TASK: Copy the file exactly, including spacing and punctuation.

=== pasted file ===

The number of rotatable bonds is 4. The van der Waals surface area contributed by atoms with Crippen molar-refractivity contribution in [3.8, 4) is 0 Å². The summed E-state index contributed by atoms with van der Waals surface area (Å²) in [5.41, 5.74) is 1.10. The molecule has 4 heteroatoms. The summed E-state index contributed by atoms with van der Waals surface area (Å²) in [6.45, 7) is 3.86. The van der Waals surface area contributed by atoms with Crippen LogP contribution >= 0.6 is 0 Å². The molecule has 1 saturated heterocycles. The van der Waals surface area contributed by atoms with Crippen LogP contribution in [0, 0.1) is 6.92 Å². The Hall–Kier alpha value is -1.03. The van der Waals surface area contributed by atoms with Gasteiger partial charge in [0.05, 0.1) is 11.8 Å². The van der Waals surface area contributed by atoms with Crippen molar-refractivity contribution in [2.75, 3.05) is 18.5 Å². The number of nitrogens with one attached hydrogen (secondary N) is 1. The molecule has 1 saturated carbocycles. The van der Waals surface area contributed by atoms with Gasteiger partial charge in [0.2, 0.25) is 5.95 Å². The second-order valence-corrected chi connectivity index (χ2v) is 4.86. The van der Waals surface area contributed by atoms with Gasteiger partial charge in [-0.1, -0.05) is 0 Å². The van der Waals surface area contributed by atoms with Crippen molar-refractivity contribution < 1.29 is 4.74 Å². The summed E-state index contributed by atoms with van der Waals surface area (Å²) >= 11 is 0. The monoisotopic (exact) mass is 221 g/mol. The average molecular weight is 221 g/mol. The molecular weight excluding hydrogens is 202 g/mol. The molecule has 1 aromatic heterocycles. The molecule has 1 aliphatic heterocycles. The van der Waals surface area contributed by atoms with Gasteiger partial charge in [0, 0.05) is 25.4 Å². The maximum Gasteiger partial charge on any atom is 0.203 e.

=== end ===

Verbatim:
The number of rotatable bonds is 4. The van der Waals surface area contributed by atoms with Crippen molar-refractivity contribution in [3.8, 4) is 0 Å². The summed E-state index contributed by atoms with van der Waals surface area (Å²) in [5.41, 5.74) is 1.10. The molecule has 4 heteroatoms. The summed E-state index contributed by atoms with van der Waals surface area (Å²) in [6.45, 7) is 3.86. The van der Waals surface area contributed by atoms with Crippen LogP contribution >= 0.6 is 0 Å². The molecule has 1 saturated heterocycles. The van der Waals surface area contributed by atoms with Crippen LogP contribution in [0, 0.1) is 6.92 Å². The Hall–Kier alpha value is -1.03. The van der Waals surface area contributed by atoms with Gasteiger partial charge in [0.05, 0.1) is 11.8 Å². The van der Waals surface area contributed by atoms with Crippen molar-refractivity contribution in [2.75, 3.05) is 18.5 Å². The number of nitrogens with one attached hydrogen (secondary N) is 1. The molecule has 1 saturated carbocycles. The van der Waals surface area contributed by atoms with Gasteiger partial charge in [0.2, 0.25) is 5.95 Å². The second-order valence-corrected chi connectivity index (χ2v) is 4.86. The van der Waals surface area contributed by atoms with Gasteiger partial charge in [-0.1, -0.05) is 0 Å². The van der Waals surface area contributed by atoms with Crippen molar-refractivity contribution < 1.29 is 4.74 Å². The summed E-state index contributed by atoms with van der Waals surface area (Å²) >= 11 is 0. The monoisotopic (exact) mass is 221 g/mol. The average molecular weight is 221 g/mol. The molecular weight excluding hydrogens is 202 g/mol. The molecule has 1 aromatic heterocycles. The molecule has 1 aliphatic heterocycles. The van der Waals surface area contributed by atoms with Gasteiger partial charge in [0, 0.05) is 25.4 Å². The maximum Gasteiger partial charge on any atom is 0.203 e.